The problem with petrol politics is that the numbers involved are simply enormous. A small cut in excise — that’ll will be a few billion thanks. A large cut in excise — pick a number and add nine zeros. The debate revolves around numbers so large that economists hide in the cupboard, muttering about the fiscal carnage that could be unleashed.

But there is one area of the fuel pricing melodrama that is at the opposite end of the spectrum — where the amounts involved are so small that we could call it microeconomics if the word hadn’t already been pinched.

We are talking, of course, about FuelWatch.

To get an idea of how the FuelWatch scheme might play out in practice nationally, we have our own natural experiment to look at in WA where FuelWatch has been running for eight years. Using data supplied by the Australia Automobile Association on average quarterly petrol prices in capital cities, we can plot the Perth price since 1980 against the combined average price of Melbourne, Sydney and Adelaide (Brisbane has been excluded because of the State government subsidy that drivers north of the Rio Tweed enjoy).

As we can see, the difference is minute between the two measures, with prices moving together through time, obviously being driven by far larger things than geography or programs like FuelWatch.

However, if we dig down a little deeper and plot the average cents per litre difference between Perth prices and the three state average over the same period, a slightly different picture emerges.

Throughout the 1980’s and 1990’s, petrol was an average of 1.4 cents per litre more expensive in Perth than the three state average (or 2.45%), whereas over the period since the introduction of FuelWatch, Perth has enjoyed a petrol price that is, on average, 0.2 cents per litre cheaper (or 0.11%) than the three state average.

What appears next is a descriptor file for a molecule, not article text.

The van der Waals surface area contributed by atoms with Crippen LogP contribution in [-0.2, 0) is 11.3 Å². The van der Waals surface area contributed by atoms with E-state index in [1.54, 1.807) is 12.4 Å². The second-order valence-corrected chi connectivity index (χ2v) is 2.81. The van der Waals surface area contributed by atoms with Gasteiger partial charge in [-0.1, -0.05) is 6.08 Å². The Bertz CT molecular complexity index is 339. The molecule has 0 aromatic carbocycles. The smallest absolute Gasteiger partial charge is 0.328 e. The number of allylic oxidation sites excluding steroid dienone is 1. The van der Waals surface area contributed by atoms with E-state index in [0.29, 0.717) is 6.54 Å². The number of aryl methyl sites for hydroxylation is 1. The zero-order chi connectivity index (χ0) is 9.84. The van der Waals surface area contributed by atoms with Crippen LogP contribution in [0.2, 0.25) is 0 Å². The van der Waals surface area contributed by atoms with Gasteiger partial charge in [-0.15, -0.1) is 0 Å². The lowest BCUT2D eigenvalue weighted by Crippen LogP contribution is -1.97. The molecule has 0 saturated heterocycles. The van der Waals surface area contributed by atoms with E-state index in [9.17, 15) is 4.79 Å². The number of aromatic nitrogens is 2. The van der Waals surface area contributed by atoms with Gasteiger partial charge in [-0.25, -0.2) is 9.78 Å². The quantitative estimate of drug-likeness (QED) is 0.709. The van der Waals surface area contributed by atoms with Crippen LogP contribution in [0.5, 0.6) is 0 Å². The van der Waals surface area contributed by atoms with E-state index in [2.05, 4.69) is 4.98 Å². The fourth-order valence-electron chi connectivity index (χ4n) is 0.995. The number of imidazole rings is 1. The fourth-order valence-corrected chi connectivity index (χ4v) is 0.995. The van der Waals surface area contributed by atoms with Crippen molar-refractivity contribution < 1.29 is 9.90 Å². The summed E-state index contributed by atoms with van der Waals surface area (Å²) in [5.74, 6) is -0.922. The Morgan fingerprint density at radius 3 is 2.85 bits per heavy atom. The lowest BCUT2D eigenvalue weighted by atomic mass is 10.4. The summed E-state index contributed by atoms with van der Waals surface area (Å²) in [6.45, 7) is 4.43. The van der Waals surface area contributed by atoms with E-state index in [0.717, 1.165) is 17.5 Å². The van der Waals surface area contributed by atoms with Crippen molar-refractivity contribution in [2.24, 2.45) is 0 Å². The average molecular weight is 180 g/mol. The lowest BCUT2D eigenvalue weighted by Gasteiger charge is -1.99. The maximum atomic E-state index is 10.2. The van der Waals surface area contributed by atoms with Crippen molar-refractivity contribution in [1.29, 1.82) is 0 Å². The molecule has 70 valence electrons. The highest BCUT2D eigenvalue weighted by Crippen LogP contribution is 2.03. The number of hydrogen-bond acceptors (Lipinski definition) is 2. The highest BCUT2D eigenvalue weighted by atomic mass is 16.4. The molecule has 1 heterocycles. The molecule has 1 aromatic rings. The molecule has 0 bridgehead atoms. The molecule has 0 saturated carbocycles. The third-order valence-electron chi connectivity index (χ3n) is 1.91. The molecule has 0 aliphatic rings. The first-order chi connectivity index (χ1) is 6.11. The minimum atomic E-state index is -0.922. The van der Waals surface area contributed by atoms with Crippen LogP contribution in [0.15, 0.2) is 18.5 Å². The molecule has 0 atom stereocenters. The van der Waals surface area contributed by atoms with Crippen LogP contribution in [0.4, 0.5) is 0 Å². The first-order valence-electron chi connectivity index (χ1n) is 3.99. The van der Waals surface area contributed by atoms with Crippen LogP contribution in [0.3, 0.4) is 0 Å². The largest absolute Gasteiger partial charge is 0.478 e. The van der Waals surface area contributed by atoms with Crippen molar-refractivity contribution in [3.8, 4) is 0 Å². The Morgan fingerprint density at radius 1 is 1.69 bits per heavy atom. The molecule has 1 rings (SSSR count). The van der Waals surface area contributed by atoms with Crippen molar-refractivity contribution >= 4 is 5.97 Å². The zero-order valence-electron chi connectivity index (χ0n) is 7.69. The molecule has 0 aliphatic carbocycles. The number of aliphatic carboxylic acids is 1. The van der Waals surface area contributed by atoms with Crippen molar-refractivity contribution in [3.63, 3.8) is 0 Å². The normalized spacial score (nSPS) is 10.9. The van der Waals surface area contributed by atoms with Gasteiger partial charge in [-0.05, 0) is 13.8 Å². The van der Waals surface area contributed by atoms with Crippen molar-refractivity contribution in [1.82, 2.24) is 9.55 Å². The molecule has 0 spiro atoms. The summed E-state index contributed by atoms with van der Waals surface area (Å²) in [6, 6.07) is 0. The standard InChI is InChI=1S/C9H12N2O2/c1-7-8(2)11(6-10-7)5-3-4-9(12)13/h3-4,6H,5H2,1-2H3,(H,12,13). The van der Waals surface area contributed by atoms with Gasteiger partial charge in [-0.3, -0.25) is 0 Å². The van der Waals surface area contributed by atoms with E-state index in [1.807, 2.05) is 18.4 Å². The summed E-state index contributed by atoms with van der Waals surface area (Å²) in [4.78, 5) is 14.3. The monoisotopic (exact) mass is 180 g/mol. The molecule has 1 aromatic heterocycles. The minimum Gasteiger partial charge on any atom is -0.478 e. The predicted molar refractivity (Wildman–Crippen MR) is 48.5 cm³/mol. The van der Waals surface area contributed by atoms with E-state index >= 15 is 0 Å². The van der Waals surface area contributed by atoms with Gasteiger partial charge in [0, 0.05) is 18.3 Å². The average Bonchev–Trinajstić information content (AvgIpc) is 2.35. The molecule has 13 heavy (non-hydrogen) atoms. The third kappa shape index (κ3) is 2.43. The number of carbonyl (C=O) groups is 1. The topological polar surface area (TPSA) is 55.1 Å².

While the cause and effect of FuelWatch in WA can be debated, the glorious savings for Sandgropers simply cannot be ignored. A typical Commodore driving family in Perth would have saved an average of 14.4 cents every time they filled the tank over the last 8 years compared to a working family in the nation’s south east.

That’s nearly a saving of $7.50 per year if the car gets a weekly fill! We’re talking serious kitchen table Working Family economics here.

If the ALP government wants to start spruiking the benefits of this one, they’ll need to get in touch with the North Korean Newsagency, because I just don’t think that Australian PR firms could deliver the necessary hype.

However, nervous economists can rejoice and leave their cupboards, for we need not be worried about those 10 figure sums with FuelWatch. We only have to worry about whether our software goes to enough decimal places to measure the benefits.